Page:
"“Blending the Old & the New: Quilts by Paul D. Pilgrim""
Developed by the National Quilt Museum
August 14 - October 11, 2015



"Blending the Old & the New: Quilts by Paul D. Pilgrim", Developed by the National Quilt Museum in Paducah, KY, as a tribute to quiltmaker and quilt collector Paul D. Pilgrim of Oakland, CA, who died of cancer in November 1996, this exhibit is being traveled to museums around the country.

Paul Pilgrim, together with Gerald E. Roy, played an important role in the development of the Museum. Pilgrim/Roy assisted with the interior design of the building, loaned many beautiful quilts from their extensive antique collection, and assisted with the exhibit design for many important NQM exhibits.

In partnership for 33 years with Gerald E. Roy in Pilgrim Roy Antiques & Interiors (San Francisco and Oakland), Paul Pilgrim developed one of the foremost collections of antique quilts in the country. As Paul and Gerald traveled around the country purchasing quilts and other antiques for their business and their own collection, Paul found he just couldn't leave behind many of the stacks of "orphan blocks" he found in shops--the quilt blocks that had been completed but had never found their way into any quilt.

Among his many other talents, Paul was a quiltmaker. He began making the "orphan blocks" he acquired into quilts, coming up with some wild and wonderful combinations of new and old. Exhibit curator Gerald E. Roy comments on Paul's quiltmaking: "After completing a quilt from blocks left by his grandmother, he stretched the custom of using inherited pieces to include many unfinished projects from former unrelated generations. Convinced he was not only preserving by completion, but celebrating the efforts of anonymous quiltmakers from the past, he began incorporating antique blocks and fabrics into his own work."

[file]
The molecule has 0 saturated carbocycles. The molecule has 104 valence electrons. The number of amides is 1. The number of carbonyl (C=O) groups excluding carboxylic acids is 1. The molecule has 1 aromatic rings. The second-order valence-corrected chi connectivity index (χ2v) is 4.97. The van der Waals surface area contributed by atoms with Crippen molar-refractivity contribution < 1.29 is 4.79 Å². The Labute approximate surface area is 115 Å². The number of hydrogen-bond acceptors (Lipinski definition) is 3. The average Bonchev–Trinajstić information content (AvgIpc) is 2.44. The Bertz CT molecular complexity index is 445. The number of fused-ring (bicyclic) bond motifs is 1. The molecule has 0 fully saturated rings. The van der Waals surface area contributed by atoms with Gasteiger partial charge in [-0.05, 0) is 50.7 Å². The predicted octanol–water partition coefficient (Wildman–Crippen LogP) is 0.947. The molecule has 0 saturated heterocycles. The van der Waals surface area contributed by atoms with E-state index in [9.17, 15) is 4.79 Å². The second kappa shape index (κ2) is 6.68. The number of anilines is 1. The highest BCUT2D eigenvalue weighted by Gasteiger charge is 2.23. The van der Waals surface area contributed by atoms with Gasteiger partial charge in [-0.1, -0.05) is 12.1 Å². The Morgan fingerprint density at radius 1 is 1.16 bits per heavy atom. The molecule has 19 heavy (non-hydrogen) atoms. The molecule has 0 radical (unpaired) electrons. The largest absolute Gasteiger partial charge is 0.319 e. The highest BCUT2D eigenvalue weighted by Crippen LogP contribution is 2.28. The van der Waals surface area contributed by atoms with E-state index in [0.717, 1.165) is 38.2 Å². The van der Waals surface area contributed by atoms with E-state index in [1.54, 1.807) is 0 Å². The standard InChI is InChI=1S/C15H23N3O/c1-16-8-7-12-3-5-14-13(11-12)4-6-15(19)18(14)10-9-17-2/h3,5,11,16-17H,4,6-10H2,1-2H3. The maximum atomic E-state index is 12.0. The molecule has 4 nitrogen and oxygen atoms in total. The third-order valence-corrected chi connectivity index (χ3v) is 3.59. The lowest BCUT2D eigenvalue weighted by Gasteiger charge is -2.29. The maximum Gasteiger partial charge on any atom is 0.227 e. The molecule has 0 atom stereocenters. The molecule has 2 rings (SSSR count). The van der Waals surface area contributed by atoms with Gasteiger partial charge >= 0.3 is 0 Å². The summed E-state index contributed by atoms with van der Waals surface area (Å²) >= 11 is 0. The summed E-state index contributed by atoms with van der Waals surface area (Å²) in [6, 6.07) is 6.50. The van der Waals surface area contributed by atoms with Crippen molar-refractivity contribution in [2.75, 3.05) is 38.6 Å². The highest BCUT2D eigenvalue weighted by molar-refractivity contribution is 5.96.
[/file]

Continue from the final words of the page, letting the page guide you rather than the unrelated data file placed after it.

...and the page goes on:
Quilt blocks from the 19th and 20th centuries are found in the fascinating quilts of this exhibit. A sampler quilt boldly combines contemporary fabrics with a wide range of c.1860-1880 blocks Paul had collected over a five-year period in Pennsylvania, Vermont, and Kentucky. Text with each quilt in the exhibit indicates the source and dates of various blocks and fabrics, as well as information about Paul's inspiration and thoughts on the design. With their labeling, these quilts become a wonderful compendium of textile and block design history.

Exquisite 19th century pieced and appliqued blocks are among those used, as well as some less successful patchwork endeavors. "Bear's Paws with Personality" includes 1890-1900 Bear's Paw blocks that made Paul smile when he saw them. Someone had obviously had a great deal of trouble constructing them. Viewed in the midst of Paul's quilt, their technical shortcomings are easily overlooked.

"Who Cut the Lilies" features a beautiful row of North Carolina Lily blocks--cut in half by a previous owner. Both the top and bottom halves of the row are cleverly integrated in Paul's quilt. One can only surmise why the strip of beautiful patchwork blocks was ever sliced through the middle. Paul liked to think it was the work of a "second wife" jealous of the needlework skills of the first, a scenario similar to actual family history connected with a quilt on display in 1995 at the NQM.

"Shoo Flies, Toads and T's," which integrates a wild assortment of 1870-1880 blocks collected in North Carolina and California, is among the other quilts blending the old and the new. Exhibit curator Gerald E. Roy comments: "It is reassuring to know that the quilting tradition provides not only a broad opportunity for self-expression but also a built-in recycling system for unfinished projects, especially those projects unappreciated during their time but re-evaluated and re-assessed in another time by fresh and enthusiastic eyes." Through his quilts Paul’s humor, his artistry, and his great love for antiques can be enjoyed for many years to come. This exhibit has been developed by the National Quilt Museum, the world's largest quilt museum, located in Paducah, Kentucky. Dedicated to honoring today's quilter, the museum offers changing exhibits of new and antique quilts, workshops, quilt contests, and other activities.

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